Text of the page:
4. What role has changing accounting practice, including the concept of xVA, had on the fundamental review of the trading book?
A. After some debate the Basel committee designed to keep a separate treatment for CVA, which is at a consultative phase at the moment. My guess is that in 10 years’ time when we are talking about Basel IV, CVA will be recognised as part of market risk and will in the future be incorporated into market risk calculations.

5. So the separate capital treatment for CVA will include the hedges, do you think?
A. The first thing to say is the rules for CVA are currently at the consultative phase and so nothing is for certain yet. The broad answer to the question is: yes, it is likely that hedges will be included, but this will be subject to some constraints. For example, the consultative document states that to be eligible for the FRTB-CVA treatment a bank must have a CVA desk.

6. Which business lines will be most impacted and what changes in businesses do you expect?
A. There will be a clear impact on securitisation businesses. These have been singled out and will not be permitted to use internal models for calculating capital. There is a clear risk that the standardised approach may require more capital and so make this business line less economic. For people who stick to the standardised approach the new rules have been aligned with delta one products and vanilla options, this may result in additional charges for exotic options.

7. How will banks decide which trading desks to include in internal model calculations?
A. If a bank wants to use an internal model approach, it has to elect which trading desks should be included. The definition of a trading desk is somewhat vague, but it has to have a head trader, a strategy, limits and risk management at the trading desk level. The key thing is that validation of the internal model has to occur for each trading desk. The validation and backtesting is an onerous process, so having too many trading desks will add to operational costs and the same process has to be repeated time and time again. However, if a trading desk fails the backtesting and on-going validation, that trading desk (and only that trading desk) has to revert to the standardised approach for capital calculations (which is likely to result in more capital). If a bank has too few trading desks - imagine the extreme of the entire bank as a single trading desk - then a backtesting failure will result in a large increase in capital requirement across the entire bank as the entire bank has to switch to the standardised approach. Clearly a compromise has to be achieved between the two extremes. How to divide up an institution into trading desks and efficiently perform the validation required is discussed in some depth during the 2-day course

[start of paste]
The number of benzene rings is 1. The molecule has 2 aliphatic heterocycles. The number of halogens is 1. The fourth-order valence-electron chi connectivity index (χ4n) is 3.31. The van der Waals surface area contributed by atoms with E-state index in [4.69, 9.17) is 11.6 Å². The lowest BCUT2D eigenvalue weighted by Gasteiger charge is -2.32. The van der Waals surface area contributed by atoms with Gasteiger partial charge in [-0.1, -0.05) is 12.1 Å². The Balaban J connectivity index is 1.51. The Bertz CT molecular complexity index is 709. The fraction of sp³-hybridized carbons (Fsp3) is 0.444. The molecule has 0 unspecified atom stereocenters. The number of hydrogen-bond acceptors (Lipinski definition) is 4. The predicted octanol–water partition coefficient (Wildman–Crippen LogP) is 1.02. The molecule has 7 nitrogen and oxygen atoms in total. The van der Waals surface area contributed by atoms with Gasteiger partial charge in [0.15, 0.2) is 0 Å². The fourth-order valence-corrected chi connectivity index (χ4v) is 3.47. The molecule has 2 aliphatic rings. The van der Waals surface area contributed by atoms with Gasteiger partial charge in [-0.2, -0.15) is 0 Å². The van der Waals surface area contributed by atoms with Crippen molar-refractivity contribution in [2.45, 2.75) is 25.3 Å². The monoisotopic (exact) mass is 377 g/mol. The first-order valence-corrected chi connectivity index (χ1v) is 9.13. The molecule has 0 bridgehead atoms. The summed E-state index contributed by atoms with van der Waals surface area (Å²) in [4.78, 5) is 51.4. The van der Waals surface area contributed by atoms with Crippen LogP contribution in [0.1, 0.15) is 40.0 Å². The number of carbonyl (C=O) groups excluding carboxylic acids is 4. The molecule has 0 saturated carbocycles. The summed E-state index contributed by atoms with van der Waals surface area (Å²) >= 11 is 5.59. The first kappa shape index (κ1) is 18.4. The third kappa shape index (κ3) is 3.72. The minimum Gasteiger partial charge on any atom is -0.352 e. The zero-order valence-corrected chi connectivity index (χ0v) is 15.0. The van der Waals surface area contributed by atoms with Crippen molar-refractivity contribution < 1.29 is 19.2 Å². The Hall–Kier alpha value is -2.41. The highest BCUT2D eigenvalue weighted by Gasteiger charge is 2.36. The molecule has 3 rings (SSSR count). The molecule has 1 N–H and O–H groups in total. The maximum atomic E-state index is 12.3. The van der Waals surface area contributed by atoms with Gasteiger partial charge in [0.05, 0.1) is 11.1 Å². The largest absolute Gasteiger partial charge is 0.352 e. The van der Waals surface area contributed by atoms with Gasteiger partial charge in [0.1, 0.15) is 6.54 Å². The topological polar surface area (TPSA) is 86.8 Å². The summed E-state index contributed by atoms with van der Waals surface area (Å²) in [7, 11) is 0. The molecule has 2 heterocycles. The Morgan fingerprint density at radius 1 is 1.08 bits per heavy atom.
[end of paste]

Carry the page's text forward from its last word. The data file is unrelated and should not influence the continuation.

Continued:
Thank you to those attendees who submitted their questions.

LFS offers the 2-day 'Fundamental Review of the Trading Book' programme with Dr Simon Acomb in London, New York, Toronto, Sydney, Hong Kong and Singapore.